Now, Sheba Medical Center at Tel HaShomer Hospital in Ramat Gan in collaboration with the Swiss Lonza Group is testing a new approach to create these Car-T cells. Called the “Cocoon”, the process is an automated cell therapy manufacturing system in which disposable cassettes do all of the operations needed to manufacture the CAR-T cells. Because it is a closed system, the platform not only allows for greater control over the production and increases the yields, but because these are a series of individuals pods, each unit can contain a small bioreactor and in effect become a small clean room in which the cells can be grown to produce the required drug for each patient separately.

 

As Professor Dror Harats, the deputy director for research and development a director of clinical trials at Sheba Medical, noted that whereas in the past his hospital has treated some 80 patients with CAR-T cells, because of the current process, they could only treat 4 patients a month. The Cocoon process will enable the hospital to grow cell therapy for 2 dozen or more patients simultaneously.

 

Sheba and Lonza will now work together to test and refine the system. If successful, the hospital plans on clinical trials to prove the safety and effectiveness of the new technology, which “will open a new opportunity for many therapies.”  Initially the Cocoon will be tested for leukemia and lymphoma therapies, but if successful, Harats noted that “it should work on many other different cell therapies.”

 

 

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Payrush LaParshahah:

A Comment on the Weekly Torah Portion

The portion of Tsav (Leviticus 8:1-36) is read this Saturday, March 23rd.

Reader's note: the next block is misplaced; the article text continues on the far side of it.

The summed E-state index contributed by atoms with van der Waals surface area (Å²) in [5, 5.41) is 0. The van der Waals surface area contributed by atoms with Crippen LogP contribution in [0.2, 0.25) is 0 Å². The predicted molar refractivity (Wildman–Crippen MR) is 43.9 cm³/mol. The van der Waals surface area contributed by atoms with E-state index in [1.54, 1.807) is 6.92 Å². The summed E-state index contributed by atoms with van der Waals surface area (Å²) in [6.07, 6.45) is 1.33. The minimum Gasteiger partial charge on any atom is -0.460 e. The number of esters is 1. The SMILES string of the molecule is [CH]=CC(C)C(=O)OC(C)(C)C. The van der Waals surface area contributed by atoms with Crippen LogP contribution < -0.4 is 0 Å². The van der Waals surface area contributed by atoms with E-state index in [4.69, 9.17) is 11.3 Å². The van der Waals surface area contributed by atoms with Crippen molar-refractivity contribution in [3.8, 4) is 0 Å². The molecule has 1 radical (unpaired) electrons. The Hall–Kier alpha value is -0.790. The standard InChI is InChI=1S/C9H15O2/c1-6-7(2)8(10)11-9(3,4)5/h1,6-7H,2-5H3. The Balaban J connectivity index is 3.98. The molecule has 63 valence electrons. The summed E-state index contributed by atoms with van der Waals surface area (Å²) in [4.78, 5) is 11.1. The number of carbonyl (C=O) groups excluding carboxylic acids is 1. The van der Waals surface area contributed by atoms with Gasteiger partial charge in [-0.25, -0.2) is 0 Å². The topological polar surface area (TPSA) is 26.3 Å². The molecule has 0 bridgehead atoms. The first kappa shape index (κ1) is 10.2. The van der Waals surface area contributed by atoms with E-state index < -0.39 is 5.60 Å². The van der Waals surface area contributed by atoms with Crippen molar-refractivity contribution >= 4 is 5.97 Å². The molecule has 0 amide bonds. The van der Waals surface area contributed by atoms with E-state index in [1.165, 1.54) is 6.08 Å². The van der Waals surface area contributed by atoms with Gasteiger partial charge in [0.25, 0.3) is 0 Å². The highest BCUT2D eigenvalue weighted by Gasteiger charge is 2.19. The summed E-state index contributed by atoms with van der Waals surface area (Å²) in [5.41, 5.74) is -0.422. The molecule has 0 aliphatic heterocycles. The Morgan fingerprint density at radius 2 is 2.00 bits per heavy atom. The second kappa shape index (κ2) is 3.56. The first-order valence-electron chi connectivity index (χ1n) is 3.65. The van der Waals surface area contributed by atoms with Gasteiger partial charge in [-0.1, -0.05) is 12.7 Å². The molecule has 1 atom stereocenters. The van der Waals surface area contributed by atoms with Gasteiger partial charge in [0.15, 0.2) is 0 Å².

8:31 Moses said to Aaron and his sons: Boil the flesh at the entrance of the Tent of Meeting and eat it there with the bread that is in the basket of ordination—as I commanded: Aaron and his sons shall eat it; (32) and what is left over of the flesh and the bread you shall consume in fire. (33) You shall not go outside the entrance of the Tent of Meeting for seven days, until the day your period of ordination is completed. For your ordination will require seven days.

8:31-33…The identification of the speaker is problematic in these verses. In verse 31 the words “as I commanded” seem to be spoken by Moses but fit YHWH better, even though Moses does command in 9:5, 21 and 10:18. That this is a problem can be seen from a footnote in the NJPS (New Jewish Publication Society [the current translation]) which suggests reading suwweti “I was commanded,” which is the reading adopted by the NRSV (New Revised Standard Version [a Christian translation which appeared in 1989]). The difficulty continues in verses 32-33 where the words are again attributed to Moses but fit divine speech better. The NRSV’s “it will take seven days to ordain you” masks a difficulty in identifying the subject of y’malle’ ‘et-yedkem, which literally means “he will fill your hands.” Is there a deliberate melding of YHWH’s and Moses’ speech? (Stephen K. Sherwood, Berit Olam, Studies in Hebrew Narrative & Poetry: Leviticus, Numbers, Deuteronomy. Sherwood, C.M.F. [Congregatio Missionariorum Filiorum] became a Claretian missionary in 1962 and was ordained in 1971. He studied philosophy at Loyola University of Los Angeles, theology at the Catholic University of America, and Sacred Scripture at the Pontifical Biblical Institute and the Gregorian University in Rome, earning, his S.T. D. degree [Doctor of Sacred Theology]. He taught at Bigard Memorial Seminary, Enugu, Nigeria, and for the past decades has been a member of the faculty at the Oblate School of Theology in San Antonio.)

Mon, March 25 2019 18 Adar II 5779